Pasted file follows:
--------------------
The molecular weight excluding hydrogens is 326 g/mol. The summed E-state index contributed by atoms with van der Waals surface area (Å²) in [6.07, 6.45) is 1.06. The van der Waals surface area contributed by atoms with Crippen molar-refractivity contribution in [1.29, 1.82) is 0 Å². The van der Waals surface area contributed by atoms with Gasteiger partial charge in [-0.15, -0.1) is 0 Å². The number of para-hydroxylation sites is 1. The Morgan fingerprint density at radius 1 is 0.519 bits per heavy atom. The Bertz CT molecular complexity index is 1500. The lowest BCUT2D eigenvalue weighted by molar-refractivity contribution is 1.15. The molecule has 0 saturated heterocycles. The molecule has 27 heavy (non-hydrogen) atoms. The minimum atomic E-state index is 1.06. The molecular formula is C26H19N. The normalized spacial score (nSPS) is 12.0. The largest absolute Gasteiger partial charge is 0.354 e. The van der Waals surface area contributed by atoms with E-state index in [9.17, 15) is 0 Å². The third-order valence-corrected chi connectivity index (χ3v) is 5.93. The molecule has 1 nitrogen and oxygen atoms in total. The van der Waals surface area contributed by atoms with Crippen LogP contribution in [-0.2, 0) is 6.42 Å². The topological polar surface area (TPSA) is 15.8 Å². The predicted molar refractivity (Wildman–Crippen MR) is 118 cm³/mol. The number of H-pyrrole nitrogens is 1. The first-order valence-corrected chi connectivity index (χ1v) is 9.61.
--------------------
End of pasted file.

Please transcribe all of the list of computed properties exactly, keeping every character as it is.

The molecular weight excluding hydrogens is 326 g/mol. The summed E-state index contributed by atoms with van der Waals surface area (Å²) in [6.07, 6.45) is 1.06. The van der Waals surface area contributed by atoms with Crippen molar-refractivity contribution in [1.29, 1.82) is 0 Å². The van der Waals surface area contributed by atoms with Gasteiger partial charge in [-0.15, -0.1) is 0 Å². The number of para-hydroxylation sites is 1. The Morgan fingerprint density at radius 1 is 0.519 bits per heavy atom. The Bertz CT molecular complexity index is 1500. The lowest BCUT2D eigenvalue weighted by molar-refractivity contribution is 1.15. The molecule has 0 saturated heterocycles. The molecule has 27 heavy (non-hydrogen) atoms. The minimum atomic E-state index is 1.06. The molecular formula is C26H19N. The normalized spacial score (nSPS) is 12.0. The largest absolute Gasteiger partial charge is 0.354 e. The van der Waals surface area contributed by atoms with E-state index in [9.17, 15) is 0 Å². The third-order valence-corrected chi connectivity index (χ3v) is 5.93. The molecule has 1 nitrogen and oxygen atoms in total. The van der Waals surface area contributed by atoms with Crippen LogP contribution in [-0.2, 0) is 6.42 Å². The topological polar surface area (TPSA) is 15.8 Å². The predicted molar refractivity (Wildman–Crippen MR) is 118 cm³/mol. The number of H-pyrrole nitrogens is 1. The first-order valence-corrected chi connectivity index (χ1v) is 9.61.